On the other hand, the MOS transistors Q18 and Q19 are turned ON through MOS transistors Q20 and Q21 because the second clock signal φ2 is at an "H" level. As a result, the potentials of nodes N6 and N7 are, as the output signal O and O, transmitted to the succeeding next stage. As the case above, because of the gate capacitance coupling effects of MOS transistor Q19, the output signal O maintains the source voltage potential. By utilizing the buffers which can change the impedance condition from a higher to a lower state, driven by the third clock signal φ3, the output O and O can drive a high capacitance load at high speed.
When the first clock signal φ1, by means of the outer clock, is returned from an "L" to an "H" level, the MOS transistors Q1 and Q2 which constitute the transfer gate are turned ON, and the input signals are again transmitted to the input of the comparator C. This dynamic comparator then starts, preparing for the coming comparator operation by the precharging of N3, N4, and N5.
Then, as shown in FIG. 4, by means of the first clock signal φ1, the second clock signal φ2 goes to an "L" from an "H" level, and slightly later, the third clock signal φ3 goes to an "L" level from an "H" level, and the buffer B returns to its standby condition (i.e., reset to initial condition) ready for the coming amplification. The reason the timing of clock signal φ3 is delayed after that of φ2 is that if clock signal φ3 goes to an "L" level before clock signal φ2 goes to an "L" level, the charges indicating the "H" level of the output will discharge to ground through Q14 and Q15. In this case, in order to maintain the output signal O and O, the latch circuit L comprising MOS transistors Q22 -Q25 operates to hold the output signal O at an "H" level and the other output signal O at an "L" level at low impedance conditions.
In order to transfer the output signal to another circuit, for example, the next stage of the shift-register or the memory array, it is required to maintain for a long period the "H" level of the output signal O and O at the source voltage. In order to do this, a voltage higher than the source voltage, by the amount of the threshold voltage of MOS transistor, must be applied to the gates of MOS transistor Q24 and Q25. In order to accomplish such a function, in this embodiment, a pumping circuit comprised of a oscillator circuit OSC, MOS transistors Q26 -Q28, and a capacitor C1 is added to the latch circuit L. By means of this pumping circuit, the decrease in the holding period of the output voltage at an "H" level due to minute leakage can also be overcomed. It should be noted that if it is not required to maintain the "H" level, the pumping circuit is not needed.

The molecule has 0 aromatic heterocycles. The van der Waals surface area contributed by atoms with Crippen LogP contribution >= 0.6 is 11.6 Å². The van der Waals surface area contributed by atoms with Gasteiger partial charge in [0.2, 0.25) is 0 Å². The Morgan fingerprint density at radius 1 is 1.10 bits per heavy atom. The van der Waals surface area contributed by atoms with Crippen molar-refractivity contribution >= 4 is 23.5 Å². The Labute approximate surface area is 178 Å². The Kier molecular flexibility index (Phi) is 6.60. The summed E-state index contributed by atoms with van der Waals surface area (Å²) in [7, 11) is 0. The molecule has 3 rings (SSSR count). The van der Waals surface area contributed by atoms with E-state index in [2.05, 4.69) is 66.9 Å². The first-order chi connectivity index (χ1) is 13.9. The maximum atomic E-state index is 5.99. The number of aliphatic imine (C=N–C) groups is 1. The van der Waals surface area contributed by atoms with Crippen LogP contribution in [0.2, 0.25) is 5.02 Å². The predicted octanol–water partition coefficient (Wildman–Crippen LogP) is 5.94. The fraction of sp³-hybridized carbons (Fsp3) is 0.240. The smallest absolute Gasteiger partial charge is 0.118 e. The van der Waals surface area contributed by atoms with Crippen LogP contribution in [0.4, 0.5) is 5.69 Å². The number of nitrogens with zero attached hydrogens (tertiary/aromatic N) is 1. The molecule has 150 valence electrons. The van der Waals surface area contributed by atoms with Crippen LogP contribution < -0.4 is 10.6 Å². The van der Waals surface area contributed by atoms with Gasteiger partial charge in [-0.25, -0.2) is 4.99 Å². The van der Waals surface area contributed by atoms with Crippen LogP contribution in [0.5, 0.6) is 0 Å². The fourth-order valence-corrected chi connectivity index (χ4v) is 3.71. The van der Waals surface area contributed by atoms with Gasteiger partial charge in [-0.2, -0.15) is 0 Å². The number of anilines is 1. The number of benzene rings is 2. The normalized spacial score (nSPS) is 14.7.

With the present invention, when the input signal is taken in by means of the first clock signal φ1, and by means of the second clock signal φ2, the output of the dynamic type comparator can be confirmed. However, because of the dynamic type, no penetration current is drained as set forth above. The buffer is then driven, by means of the third clock signal φ3, to change from a higher impedance to a lower impedance condition and to amplify the output of the dynamic comparator.
As explained above, the operations of the comparator and the amplifier are performed independently, and therefore, even with a high capacitance load, a high speed operation is possible. Moreover, since a latch circuit is provided at the output, even when the third clock signal φ3 goes to an "L" level, the output is connected to the power source or the ground potential at a low impedance, and there is no limitation for the output holding period. Furthermore, because of the dynamic type, the occupation area in a semiconductor chip can be minimized.
Therefore, according to this invention, a shift register which operates on low power consumption, is capable of driving a high capacitance load at a high speed, and has no limitation on the output holding time.
While specific embodiments of the invention have been illustrated and described herein, it is realized that modifications and changes will occur to those skilled in the art. It is therefore to be understood that the appended claims are intended to cover all modifications and changes as fall within the true spirit and scope of the invention.
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|U.S. Classification||365/78, 377/64|
|International Classification||G11C7/10, G11C19/28, G11C19/00|
|Feb 17, 1987||AS||Assignment|
Owner name: MATSUSHITA ELECTRONICS CORPORATION, 1006 OAZA KADO
Free format text: ASSIGNMENT OF ASSIGNORS INTEREST.;ASSIGNORS:NISHIMOTO, TOSHIO;KAWAI, HIDEKI;FUJII, MASARU;AND OTHERS;REEL/FRAME:004670/0672
Effective date: 19870210
Owner name: MATSUSHITA ELECTRONICS CORPORATION,JAPAN
Free format text: ASSIGNMENT OF ASSIGNORS INTEREST;ASSIGNORS:NISHIMOTO, TOSHIO;KAWAI, HIDEKI;FUJII, MASARU;AND OTHERS;REEL/FRAME:004670/0672
Effective date: 19870210
|Dec 3, 1992||FPAY||Fee payment|
Year of fee payment: 4
|Dec 26, 1996||FPAY||Fee payment|
Year of fee payment: 8
|Dec 14, 2000||FPAY||Fee payment|
Year of fee payment: 12
|Jan 29, 2002||AS||Assignment|
Owner name: MATSUSHITA ELECTRIC INDUSTRIAL CO., LTD., JAPAN
Free format text: CHANGE OF NAME;ASSIGNOR:MATSUSHITA ELECTRONICS CORPORATION;REEL/FRAME:012495/0898
Effective date: 20010404